The whole “10 active design” limit was just announced a few days ago and has not been implemented in the SW yet. But, as near as I can tell, you will have to designate files as “archived” or “active”. If you have a single project file and all your components are in that file, then you are golden. If you reference components via links or embedded external components, you will likely quickly hit the 10 active file limit – depending on how Autodesk implements the feature. It is not clear at this point if linked components must be “active” or not.

In this case, a “design” is a single project file which can have many components (not sure there is a limit).

(2) How do Fusion 360 and Vectric Aspire compare in terms of capabilities? Are there things one of them can do that the other cannot? I’m thinking about CAM capabilities specifically. I may stick with SolidWorks for CAD as I already know how to do that.

Caveat – My experience

  • Vectric Aspire and VCarve specializes in v-carving. Fusion 360 is a complete CAD, CAM, and Electronics design suite of applications.
  • The CAM component of Fusion can do v-carving, but it is limited to 2.5d, not 3d like Vectric SW.
  • If you want to do complex inlays with crisp corners, Vectric is the way to go.
  • If you want detailed control over routing profiles and material removal, Fusion is the way to go. I’ve not seen anything like adaptive pocketing in Vectric, but doing the 3d v-carves is nearly impossible in Fusion (but not completely impossible).

(3) Which is easier to learn?

  • I’ve found both intuitive and mostly easy to use.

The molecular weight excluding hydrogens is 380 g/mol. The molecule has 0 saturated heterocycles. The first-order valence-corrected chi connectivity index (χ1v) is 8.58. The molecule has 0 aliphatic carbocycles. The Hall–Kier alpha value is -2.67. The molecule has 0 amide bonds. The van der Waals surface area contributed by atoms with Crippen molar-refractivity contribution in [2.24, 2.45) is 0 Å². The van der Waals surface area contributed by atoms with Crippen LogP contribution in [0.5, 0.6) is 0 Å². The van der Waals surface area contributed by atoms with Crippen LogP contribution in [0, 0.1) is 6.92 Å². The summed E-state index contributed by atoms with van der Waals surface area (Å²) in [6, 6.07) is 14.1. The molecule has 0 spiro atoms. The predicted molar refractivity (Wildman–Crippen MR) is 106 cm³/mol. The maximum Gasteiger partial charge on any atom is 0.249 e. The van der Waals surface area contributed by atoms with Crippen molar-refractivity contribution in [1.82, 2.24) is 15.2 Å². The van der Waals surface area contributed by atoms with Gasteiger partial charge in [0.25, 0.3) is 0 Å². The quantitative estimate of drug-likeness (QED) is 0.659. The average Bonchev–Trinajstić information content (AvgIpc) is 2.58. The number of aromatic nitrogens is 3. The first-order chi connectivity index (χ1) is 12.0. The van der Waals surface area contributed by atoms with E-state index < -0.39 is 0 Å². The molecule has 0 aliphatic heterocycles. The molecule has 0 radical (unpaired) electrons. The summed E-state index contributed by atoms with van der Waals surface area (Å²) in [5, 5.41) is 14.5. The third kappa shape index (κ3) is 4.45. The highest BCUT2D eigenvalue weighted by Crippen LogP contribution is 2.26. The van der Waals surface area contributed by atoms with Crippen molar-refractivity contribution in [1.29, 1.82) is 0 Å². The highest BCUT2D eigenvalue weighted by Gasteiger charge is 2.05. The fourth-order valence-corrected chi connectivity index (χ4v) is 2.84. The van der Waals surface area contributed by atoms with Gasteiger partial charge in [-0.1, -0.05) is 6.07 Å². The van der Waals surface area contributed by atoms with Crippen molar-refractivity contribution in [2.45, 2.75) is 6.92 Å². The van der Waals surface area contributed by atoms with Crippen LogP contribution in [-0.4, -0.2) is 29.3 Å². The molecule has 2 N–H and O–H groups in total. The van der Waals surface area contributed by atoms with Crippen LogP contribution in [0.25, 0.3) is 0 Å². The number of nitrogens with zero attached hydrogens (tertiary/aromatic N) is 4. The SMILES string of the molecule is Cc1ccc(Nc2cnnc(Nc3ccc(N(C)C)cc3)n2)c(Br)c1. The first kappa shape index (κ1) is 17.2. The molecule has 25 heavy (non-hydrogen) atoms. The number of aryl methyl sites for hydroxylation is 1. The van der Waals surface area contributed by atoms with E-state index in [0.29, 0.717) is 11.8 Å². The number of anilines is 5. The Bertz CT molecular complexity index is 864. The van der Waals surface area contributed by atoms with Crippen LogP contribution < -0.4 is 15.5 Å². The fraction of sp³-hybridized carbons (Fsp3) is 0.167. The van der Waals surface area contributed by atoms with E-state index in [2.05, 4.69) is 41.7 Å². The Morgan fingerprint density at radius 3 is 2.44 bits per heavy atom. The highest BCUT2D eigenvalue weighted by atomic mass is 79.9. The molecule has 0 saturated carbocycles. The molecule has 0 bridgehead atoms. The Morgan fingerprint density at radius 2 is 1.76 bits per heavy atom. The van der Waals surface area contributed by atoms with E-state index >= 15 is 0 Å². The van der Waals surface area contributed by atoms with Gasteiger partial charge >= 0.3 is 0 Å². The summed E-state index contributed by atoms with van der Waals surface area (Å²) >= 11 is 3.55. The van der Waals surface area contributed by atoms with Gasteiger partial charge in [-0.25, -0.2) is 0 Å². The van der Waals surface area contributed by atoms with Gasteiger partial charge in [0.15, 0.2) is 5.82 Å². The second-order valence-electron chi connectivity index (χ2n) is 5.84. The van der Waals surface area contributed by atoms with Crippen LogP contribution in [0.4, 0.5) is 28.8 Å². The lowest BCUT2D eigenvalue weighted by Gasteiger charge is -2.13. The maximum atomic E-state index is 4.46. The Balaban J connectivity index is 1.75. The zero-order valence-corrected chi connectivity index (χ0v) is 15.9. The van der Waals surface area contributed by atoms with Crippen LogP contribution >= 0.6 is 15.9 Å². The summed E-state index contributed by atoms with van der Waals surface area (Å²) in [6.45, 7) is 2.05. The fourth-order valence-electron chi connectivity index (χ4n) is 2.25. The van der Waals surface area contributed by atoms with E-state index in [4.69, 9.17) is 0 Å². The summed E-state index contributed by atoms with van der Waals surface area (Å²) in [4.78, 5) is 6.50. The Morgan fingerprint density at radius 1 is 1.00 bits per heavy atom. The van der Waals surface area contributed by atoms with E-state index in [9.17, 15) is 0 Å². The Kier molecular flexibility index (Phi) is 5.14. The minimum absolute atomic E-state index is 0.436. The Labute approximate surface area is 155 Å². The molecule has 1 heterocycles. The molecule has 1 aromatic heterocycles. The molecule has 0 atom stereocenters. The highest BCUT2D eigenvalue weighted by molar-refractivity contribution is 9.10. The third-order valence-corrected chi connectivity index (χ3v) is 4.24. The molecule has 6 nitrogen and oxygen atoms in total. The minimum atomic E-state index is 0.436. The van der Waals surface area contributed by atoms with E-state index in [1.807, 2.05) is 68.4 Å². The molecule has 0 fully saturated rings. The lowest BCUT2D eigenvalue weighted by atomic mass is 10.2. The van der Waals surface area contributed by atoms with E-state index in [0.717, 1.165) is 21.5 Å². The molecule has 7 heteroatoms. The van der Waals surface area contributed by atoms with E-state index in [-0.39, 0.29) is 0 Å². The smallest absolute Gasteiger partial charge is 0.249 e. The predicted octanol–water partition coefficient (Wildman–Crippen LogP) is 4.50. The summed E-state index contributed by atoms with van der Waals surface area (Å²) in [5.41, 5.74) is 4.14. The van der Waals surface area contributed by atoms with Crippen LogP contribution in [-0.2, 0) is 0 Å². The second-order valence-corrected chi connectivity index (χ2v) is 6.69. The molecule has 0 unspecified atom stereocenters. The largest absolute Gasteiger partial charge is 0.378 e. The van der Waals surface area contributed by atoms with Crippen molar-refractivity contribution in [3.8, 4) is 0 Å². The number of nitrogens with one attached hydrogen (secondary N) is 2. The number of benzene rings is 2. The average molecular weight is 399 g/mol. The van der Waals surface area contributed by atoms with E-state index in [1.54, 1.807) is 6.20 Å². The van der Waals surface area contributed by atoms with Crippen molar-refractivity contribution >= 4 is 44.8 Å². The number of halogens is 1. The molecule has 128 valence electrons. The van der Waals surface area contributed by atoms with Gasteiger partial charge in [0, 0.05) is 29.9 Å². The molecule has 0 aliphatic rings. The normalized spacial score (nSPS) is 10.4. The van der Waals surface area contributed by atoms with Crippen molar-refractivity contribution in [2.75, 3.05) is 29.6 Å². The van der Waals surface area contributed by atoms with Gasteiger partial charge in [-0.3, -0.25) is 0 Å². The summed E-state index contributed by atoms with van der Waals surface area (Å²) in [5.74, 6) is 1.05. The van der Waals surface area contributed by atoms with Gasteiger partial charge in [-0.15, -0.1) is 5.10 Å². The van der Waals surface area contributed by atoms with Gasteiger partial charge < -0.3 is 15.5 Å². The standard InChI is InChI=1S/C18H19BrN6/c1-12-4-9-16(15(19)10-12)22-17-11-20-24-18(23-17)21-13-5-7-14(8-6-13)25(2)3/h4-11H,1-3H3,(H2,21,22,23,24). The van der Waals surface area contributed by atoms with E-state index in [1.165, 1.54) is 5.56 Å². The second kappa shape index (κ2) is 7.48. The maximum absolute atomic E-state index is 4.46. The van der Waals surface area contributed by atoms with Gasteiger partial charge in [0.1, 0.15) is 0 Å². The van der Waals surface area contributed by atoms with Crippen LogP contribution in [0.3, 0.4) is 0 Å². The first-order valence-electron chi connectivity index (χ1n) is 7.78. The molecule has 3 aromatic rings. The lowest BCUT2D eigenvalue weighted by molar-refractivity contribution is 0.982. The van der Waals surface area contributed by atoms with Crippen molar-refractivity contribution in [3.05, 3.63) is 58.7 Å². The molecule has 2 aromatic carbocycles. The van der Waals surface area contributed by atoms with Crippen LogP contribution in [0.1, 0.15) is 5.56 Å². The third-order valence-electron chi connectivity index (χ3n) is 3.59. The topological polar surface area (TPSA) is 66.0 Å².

• I’ve found Fusion CAD easier to use than Vectric (especially the design in place, parametric modeling, and on the fly 3d rendering)
  • Fusion CAM is far more complicated than Vectric and more difficult to learn.

Related - I’ve found SketchUp more difficult to learn than Fusion or Vectric. But, SketchUp is much better at creating BOMs and build drawings for wood workers; however, SketchUp but can’t do CAM so that’s a barrier.

Finally, I’ll offer CamBam as a simple CAM program that is very similar to Vectric (1/5th of the cost) and is capable of a wide range of CAM operations short of 3d v-carving.

Whew. I hope that helps.

-Tom

2 Likes

Thanks! That is very helpful.

Carl

Check out FreeCAD.

As the name suggests, it’s free (open source), parametric, and has lots of add-ons. The developers took many cues from SolidWorks, so it should be easy to pick up on. It also has CAM capabilities.

I have not used it yet, but I’ve been impressed by the reviews online and many Youtube tutorials. I used Creo previously and can’t wait to try FreeCAD, especially the sheet metal tools.

And you can’t beat the price!

Hey guys, has anyone spent any time with the Solidworks CAM? From my looking it seems like it should be very robust and able to do everything that Fusion can. It just seems like it is lacking the support from user experience. My CNC arrives in a month and im still trying to decide if I should get Vcarve or learn Solidworks CAM on my own.